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News and Gossip


News from 2005

20 December 2005

2 December 2005

Old King Tut

A spot of pre-Christmas amusement.

A colleague at the British Museum has drawn my attention to a song about King Tut recorded in 1923. Could this be the earliest musical reference to the discovery of the tomb? Hear it at:

My thanks to Bob Knox.

Happy Christmas, everyone!

MA in the Archaeology of the Eastern Mediterranean and Middle East at UCL

Applications are invited for the MA in the Archaeology of the Eastern Mediterranean and Middle East at the Institute of Archaeology, University College London. Full details of the course and application procedures can be found on the Institute's website:

Further enquiries to:
Dr. David Wengrow
Institute of Archaeology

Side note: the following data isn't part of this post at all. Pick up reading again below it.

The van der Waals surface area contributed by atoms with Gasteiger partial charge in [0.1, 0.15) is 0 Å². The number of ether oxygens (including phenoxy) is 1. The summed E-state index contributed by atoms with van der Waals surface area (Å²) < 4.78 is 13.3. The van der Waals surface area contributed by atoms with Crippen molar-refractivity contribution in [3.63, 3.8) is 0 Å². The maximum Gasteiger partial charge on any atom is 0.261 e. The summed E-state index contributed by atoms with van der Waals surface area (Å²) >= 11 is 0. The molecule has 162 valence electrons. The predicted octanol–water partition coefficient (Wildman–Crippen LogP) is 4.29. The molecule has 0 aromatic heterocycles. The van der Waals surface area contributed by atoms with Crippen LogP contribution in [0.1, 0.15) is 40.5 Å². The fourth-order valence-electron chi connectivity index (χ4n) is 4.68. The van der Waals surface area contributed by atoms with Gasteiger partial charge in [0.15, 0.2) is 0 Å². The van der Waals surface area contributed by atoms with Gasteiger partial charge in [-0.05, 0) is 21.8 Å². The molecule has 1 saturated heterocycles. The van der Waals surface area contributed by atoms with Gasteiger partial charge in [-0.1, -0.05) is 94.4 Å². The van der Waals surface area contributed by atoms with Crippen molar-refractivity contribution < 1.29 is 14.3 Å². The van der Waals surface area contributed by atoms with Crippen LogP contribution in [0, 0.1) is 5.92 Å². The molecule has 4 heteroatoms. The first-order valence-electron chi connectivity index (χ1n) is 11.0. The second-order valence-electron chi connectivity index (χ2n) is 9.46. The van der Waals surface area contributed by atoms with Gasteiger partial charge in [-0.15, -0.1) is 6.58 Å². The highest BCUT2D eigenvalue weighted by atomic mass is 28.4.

University College London Email:

28 November 2005

Ernö Gaál

News has reached me of the passing of Ernö Gaál, head of the Department of Egyptology at the Eötvös Lóránd University, Budapest. I fear I know no more information at the moment. I understand that a volume of studies in his memory is being prepared; contact

I worked close to the Hungarian excavations in Thebes for a number of years and very much enjoyed the company of Gaál and his colleagues; I last met him in Qurna in (I think) 2001. He was an expert in Assyriology (including Urartuology) as well as Egyptology.

ADDED 18/1/06: Tamás Bács has sent me an obituary.

New Griffith Institute photos

"A collection of photographs taken in Egypt in 1888 by James Parker Simpson can now be consulted on the Griffith Institute's web pages The photographs are the property of his great grandson, Mr Simon B. Simpson OBE and have beenidentified and catalogued by the Topographical Bibliography team. They contain several now destroyed or damaged scenes in TT 96 Sennufer (Le Tombeau des Vignes) and several interesting images taken in royal tombs in the Valley of the Kings. Copies of the photographs are now in the Archive of the Griffith Institute in Oxford and an article about the photographs taken in TT 96 will appear in the next issue of Discussions in Egyptology."

Jaromir Malek
Keeper of the Archive
Griffith Institute

12 August 2005